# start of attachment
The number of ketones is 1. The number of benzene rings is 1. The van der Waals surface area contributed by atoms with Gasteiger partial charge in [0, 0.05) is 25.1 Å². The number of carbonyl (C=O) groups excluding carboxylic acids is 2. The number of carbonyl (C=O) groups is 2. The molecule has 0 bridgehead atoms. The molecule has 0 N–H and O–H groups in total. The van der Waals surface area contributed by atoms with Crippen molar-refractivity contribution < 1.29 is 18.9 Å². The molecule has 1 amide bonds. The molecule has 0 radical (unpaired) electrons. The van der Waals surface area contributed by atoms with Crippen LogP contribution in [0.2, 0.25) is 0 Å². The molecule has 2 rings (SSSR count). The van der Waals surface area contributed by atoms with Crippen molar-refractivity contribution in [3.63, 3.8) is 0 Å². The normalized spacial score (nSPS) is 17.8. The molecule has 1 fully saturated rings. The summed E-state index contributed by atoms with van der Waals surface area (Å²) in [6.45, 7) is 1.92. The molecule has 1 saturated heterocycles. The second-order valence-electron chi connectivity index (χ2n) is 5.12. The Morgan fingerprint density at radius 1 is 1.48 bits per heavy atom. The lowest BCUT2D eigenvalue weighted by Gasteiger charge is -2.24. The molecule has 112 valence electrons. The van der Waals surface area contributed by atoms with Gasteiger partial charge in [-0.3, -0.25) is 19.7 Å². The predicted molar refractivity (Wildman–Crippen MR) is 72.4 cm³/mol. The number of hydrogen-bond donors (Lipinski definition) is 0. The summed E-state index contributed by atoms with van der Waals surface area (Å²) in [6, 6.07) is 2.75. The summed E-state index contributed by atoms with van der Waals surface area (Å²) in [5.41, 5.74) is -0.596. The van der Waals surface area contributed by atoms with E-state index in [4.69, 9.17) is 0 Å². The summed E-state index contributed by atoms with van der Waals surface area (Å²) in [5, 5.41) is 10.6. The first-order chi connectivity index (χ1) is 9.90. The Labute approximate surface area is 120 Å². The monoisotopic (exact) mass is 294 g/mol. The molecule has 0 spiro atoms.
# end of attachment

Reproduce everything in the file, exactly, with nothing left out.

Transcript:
The number of ketones is 1. The number of benzene rings is 1. The van der Waals surface area contributed by atoms with Gasteiger partial charge in [0, 0.05) is 25.1 Å². The number of carbonyl (C=O) groups excluding carboxylic acids is 2. The number of carbonyl (C=O) groups is 2. The molecule has 0 bridgehead atoms. The molecule has 0 N–H and O–H groups in total. The van der Waals surface area contributed by atoms with Crippen molar-refractivity contribution < 1.29 is 18.9 Å². The molecule has 1 amide bonds. The molecule has 0 radical (unpaired) electrons. The van der Waals surface area contributed by atoms with Crippen LogP contribution in [0.2, 0.25) is 0 Å². The molecule has 2 rings (SSSR count). The van der Waals surface area contributed by atoms with Crippen molar-refractivity contribution in [3.63, 3.8) is 0 Å². The normalized spacial score (nSPS) is 17.8. The molecule has 1 fully saturated rings. The summed E-state index contributed by atoms with van der Waals surface area (Å²) in [6.45, 7) is 1.92. The molecule has 1 saturated heterocycles. The second-order valence-electron chi connectivity index (χ2n) is 5.12. The Morgan fingerprint density at radius 1 is 1.48 bits per heavy atom. The lowest BCUT2D eigenvalue weighted by Gasteiger charge is -2.24. The molecule has 112 valence electrons. The van der Waals surface area contributed by atoms with Gasteiger partial charge in [-0.3, -0.25) is 19.7 Å². The predicted molar refractivity (Wildman–Crippen MR) is 72.4 cm³/mol. The number of hydrogen-bond donors (Lipinski definition) is 0. The summed E-state index contributed by atoms with van der Waals surface area (Å²) in [6, 6.07) is 2.75. The summed E-state index contributed by atoms with van der Waals surface area (Å²) in [5.41, 5.74) is -0.596. The van der Waals surface area contributed by atoms with E-state index in [4.69, 9.17) is 0 Å². The summed E-state index contributed by atoms with van der Waals surface area (Å²) in [5, 5.41) is 10.6. The first-order chi connectivity index (χ1) is 9.90. The Labute approximate surface area is 120 Å². The monoisotopic (exact) mass is 294 g/mol. The molecule has 0 spiro atoms.